The new memory layer (Processor Cache’s -> DRAM -> Flash Cache -> Disk) coupled with Oracle’s algorithms to effectively use the Flash Cache layer brings performance benefit to the solution (+ all the other improvements 12 months of hardware innovation brings, faster CPU’s, more memory etc).
My initial thoughts are:
Kudos to Oracle. They are the first vendor to really bring a bunch of this leading edge technology together in a semi-mainstream way. Flash Cache, Inifiband interconnects, DBMS optimizations using flash hasn't really surfaced anywhere outside of startups yet.
So what happens to Exadata V1 customers using the HP solution? This is only about a year old. Some analysts are suggesting there has only been minor sales of Exadata V1 (I am not an analyst so don’t really know). So why would HP continue to support a platform where no new sales will be created, when potentially only a limited number of customers have it today? Possibly Oracle will offer attractive terms to move existing HP Exadata V1 customers to Sun Exadata V2.
It is a preconfigured solution that you by in certain size configurations. Small, half rack, full rack, multiple racks. I think Larry said that 3 racks will give you a PetaByte of storage capacity. This is fine, except they are targeting it for use with OLTP and data warehousing workloads. It seems odd that to get very high computational resources for transaction processing, you would also get massive volumes of potentially unnecessary storage capacity. It will be interesting to see if they allow the balance between processing & storage to be modified as part of configuration.
I have had some questions along the lines of “isn’t this back to the one size fits all approach?” Well yes it is, but Oracle never really moved away from this in terms of the core DBMS. It is my understanding that Oracle Exadata was still the general purpose Oracle DBMS & RAC but on a hardware platform optimized for accessing large data sets (making it a data warehousing solution). Using FlashFire, the hardware can now do high levels of random I/O (I think 1m random I/O’s was quoted) which makes the hardware platform general purpose as well.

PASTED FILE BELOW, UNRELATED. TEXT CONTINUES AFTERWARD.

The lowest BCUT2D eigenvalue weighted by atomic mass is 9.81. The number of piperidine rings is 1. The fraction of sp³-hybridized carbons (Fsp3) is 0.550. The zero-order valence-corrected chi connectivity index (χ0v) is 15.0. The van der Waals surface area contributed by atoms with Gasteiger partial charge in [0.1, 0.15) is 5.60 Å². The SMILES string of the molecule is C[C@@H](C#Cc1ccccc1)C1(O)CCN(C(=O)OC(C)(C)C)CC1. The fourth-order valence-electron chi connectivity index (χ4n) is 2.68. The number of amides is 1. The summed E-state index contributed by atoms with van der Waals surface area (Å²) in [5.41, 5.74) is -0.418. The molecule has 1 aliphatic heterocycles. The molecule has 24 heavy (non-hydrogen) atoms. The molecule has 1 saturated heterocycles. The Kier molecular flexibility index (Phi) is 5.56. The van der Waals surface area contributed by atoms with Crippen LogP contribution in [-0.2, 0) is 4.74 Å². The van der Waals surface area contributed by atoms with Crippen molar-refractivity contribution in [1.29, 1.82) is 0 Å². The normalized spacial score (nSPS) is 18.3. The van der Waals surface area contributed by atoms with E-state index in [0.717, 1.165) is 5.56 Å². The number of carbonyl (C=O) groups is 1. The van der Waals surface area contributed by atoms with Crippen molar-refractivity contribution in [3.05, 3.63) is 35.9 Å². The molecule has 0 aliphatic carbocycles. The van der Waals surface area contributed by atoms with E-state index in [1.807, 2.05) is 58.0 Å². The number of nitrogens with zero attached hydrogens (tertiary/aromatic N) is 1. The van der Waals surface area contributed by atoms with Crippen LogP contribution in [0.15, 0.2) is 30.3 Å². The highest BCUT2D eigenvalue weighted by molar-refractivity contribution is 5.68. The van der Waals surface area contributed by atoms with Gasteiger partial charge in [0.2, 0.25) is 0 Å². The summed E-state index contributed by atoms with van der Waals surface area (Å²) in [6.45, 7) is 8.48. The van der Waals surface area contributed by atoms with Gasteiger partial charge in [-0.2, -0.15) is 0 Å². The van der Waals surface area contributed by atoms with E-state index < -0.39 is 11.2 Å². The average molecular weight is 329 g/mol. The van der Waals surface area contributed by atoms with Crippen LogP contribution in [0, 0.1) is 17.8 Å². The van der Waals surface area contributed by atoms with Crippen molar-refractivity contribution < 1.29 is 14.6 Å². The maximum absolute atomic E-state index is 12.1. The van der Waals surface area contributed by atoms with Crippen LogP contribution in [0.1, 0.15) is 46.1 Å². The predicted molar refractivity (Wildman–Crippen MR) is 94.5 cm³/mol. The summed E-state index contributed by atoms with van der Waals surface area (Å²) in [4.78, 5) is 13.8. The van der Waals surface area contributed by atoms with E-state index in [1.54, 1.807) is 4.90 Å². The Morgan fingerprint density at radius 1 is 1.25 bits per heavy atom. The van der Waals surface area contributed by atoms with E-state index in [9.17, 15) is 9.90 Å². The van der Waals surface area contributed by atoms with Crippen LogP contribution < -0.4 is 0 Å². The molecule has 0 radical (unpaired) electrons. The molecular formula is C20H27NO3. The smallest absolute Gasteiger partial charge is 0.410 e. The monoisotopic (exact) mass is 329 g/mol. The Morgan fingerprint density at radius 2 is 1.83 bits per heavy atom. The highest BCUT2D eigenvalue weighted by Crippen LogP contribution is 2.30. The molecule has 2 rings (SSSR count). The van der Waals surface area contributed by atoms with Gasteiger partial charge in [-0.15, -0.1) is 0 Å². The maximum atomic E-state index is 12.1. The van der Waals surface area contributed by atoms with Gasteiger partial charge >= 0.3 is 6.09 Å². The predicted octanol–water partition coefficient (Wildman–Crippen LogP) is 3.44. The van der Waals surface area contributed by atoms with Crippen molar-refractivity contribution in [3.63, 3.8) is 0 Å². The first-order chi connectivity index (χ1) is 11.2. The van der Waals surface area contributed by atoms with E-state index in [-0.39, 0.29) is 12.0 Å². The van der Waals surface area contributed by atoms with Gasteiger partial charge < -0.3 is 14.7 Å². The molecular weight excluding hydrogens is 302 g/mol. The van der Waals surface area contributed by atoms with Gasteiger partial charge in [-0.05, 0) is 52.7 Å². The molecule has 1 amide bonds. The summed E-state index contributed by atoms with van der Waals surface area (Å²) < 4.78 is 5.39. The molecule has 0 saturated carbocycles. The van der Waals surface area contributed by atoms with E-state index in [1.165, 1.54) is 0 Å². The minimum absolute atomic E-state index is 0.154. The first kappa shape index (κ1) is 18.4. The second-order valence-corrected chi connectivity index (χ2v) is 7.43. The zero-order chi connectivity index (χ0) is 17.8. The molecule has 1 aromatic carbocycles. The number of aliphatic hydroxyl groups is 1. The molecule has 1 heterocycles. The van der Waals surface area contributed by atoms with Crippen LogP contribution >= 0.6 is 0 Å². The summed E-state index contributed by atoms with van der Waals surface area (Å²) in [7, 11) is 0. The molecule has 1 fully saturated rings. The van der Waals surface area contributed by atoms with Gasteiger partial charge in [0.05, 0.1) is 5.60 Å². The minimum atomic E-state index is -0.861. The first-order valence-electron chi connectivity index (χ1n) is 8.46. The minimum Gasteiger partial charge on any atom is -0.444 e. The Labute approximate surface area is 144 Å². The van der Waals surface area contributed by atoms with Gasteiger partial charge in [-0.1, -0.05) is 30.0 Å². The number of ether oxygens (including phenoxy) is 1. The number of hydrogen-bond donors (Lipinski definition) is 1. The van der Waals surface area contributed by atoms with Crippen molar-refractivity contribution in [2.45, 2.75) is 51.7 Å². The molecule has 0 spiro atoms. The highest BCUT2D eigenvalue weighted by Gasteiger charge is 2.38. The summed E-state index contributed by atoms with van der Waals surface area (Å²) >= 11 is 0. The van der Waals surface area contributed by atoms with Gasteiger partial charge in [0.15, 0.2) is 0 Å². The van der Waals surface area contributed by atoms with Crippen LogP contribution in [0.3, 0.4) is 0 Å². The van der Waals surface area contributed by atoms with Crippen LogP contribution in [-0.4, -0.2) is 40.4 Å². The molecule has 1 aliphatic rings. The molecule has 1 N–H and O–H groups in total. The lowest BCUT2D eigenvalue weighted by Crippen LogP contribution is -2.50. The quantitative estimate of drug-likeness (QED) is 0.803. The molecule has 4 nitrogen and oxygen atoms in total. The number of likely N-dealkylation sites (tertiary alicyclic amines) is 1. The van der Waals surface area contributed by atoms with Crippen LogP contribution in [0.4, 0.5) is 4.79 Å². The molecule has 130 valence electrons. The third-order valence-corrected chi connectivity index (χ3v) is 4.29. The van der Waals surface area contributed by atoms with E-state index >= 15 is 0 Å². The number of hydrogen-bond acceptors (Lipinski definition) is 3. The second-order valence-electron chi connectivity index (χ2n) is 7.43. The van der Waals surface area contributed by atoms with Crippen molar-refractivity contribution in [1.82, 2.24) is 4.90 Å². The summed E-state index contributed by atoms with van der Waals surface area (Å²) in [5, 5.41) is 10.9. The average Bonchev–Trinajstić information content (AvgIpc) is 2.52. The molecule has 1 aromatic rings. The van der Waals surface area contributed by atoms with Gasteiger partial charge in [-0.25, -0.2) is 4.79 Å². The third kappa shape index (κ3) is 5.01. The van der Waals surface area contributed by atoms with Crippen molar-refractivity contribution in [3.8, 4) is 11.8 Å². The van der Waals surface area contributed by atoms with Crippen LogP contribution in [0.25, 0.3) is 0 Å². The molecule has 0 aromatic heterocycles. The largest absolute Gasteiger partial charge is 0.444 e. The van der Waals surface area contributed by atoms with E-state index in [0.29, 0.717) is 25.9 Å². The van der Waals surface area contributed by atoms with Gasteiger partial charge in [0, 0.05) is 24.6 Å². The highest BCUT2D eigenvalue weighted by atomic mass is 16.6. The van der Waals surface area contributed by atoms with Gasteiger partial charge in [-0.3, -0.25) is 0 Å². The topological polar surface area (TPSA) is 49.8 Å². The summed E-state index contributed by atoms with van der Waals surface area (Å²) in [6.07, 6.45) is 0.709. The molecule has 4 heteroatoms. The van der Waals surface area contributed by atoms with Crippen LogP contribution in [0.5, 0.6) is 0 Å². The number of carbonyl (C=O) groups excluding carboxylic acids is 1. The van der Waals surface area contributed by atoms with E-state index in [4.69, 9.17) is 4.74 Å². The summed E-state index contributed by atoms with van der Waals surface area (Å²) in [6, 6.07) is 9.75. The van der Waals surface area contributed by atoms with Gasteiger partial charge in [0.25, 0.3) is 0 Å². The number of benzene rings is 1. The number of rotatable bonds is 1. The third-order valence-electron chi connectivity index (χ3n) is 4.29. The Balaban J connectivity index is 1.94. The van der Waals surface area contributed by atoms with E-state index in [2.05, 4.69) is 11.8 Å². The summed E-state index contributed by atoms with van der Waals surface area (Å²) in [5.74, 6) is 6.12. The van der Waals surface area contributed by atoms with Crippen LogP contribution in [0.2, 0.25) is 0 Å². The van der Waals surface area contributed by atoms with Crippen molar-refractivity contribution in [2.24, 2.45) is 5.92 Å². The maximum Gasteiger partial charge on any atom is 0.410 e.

One interesting question will be if, under Oracle, other vendors can buy the exact same hardware configuration from Sun and optimize their DBMS for Flash also? If so, it may be difficult for them to do this in a way that is price competitive. And will competitive DBMS vendors really want to help fill Oracle’s pockets further?
If we expect to see more of this hardware alignment between DBMS vendors where does that leave Microsoft? Maybe HP is already peeling the Exadata V1 logos off their racks and sticking Microsoft Madison logo’s in their place?
Oracle has put out a FAQ which partly answers some of the questions.
I haven’t blogged in over a month now. This is for a number of reasons. Firstly I have been flat out with various activities. This included a trip to VLDB in Lyon mid month. Secondly, a lot of the companies I have spoken with this month aren’t ready to speak publically so hence no blog posts resulting from these sorts of discussions.
However there has been a wiff of a change in the air in terms of focus that is interesting and worth highlighting. After years of lots of innovation around data analytics, OLTP is starting to make a comeback in terms of reclaiming some of the limelight. Much more on this between now and the end of the year, but a couple things to watch: